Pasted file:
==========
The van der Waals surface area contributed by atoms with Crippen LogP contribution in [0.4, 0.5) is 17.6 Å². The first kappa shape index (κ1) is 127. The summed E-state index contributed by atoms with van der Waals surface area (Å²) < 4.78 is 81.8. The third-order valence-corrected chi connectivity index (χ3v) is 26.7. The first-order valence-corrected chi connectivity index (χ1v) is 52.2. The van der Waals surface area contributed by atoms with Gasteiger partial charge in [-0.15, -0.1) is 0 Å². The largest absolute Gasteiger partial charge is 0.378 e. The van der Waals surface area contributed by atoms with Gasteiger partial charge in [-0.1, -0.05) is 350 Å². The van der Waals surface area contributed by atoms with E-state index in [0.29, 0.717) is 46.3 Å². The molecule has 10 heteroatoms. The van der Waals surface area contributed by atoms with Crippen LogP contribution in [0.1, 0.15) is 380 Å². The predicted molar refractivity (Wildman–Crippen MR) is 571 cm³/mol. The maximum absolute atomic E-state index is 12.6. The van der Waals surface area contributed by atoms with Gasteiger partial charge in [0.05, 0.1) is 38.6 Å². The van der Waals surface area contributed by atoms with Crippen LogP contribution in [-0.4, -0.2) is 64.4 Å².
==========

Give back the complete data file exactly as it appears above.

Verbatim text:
The van der Waals surface area contributed by atoms with Crippen LogP contribution in [0.4, 0.5) is 17.6 Å². The first kappa shape index (κ1) is 127. The summed E-state index contributed by atoms with van der Waals surface area (Å²) < 4.78 is 81.8. The third-order valence-corrected chi connectivity index (χ3v) is 26.7. The first-order valence-corrected chi connectivity index (χ1v) is 52.2. The van der Waals surface area contributed by atoms with Gasteiger partial charge in [-0.15, -0.1) is 0 Å². The largest absolute Gasteiger partial charge is 0.378 e. The van der Waals surface area contributed by atoms with Gasteiger partial charge in [-0.1, -0.05) is 350 Å². The van der Waals surface area contributed by atoms with E-state index in [0.29, 0.717) is 46.3 Å². The molecule has 10 heteroatoms. The van der Waals surface area contributed by atoms with Crippen LogP contribution in [0.1, 0.15) is 380 Å². The predicted molar refractivity (Wildman–Crippen MR) is 571 cm³/mol. The maximum absolute atomic E-state index is 12.6. The van der Waals surface area contributed by atoms with Gasteiger partial charge in [0.05, 0.1) is 38.6 Å². The van der Waals surface area contributed by atoms with Crippen LogP contribution in [-0.4, -0.2) is 64.4 Å².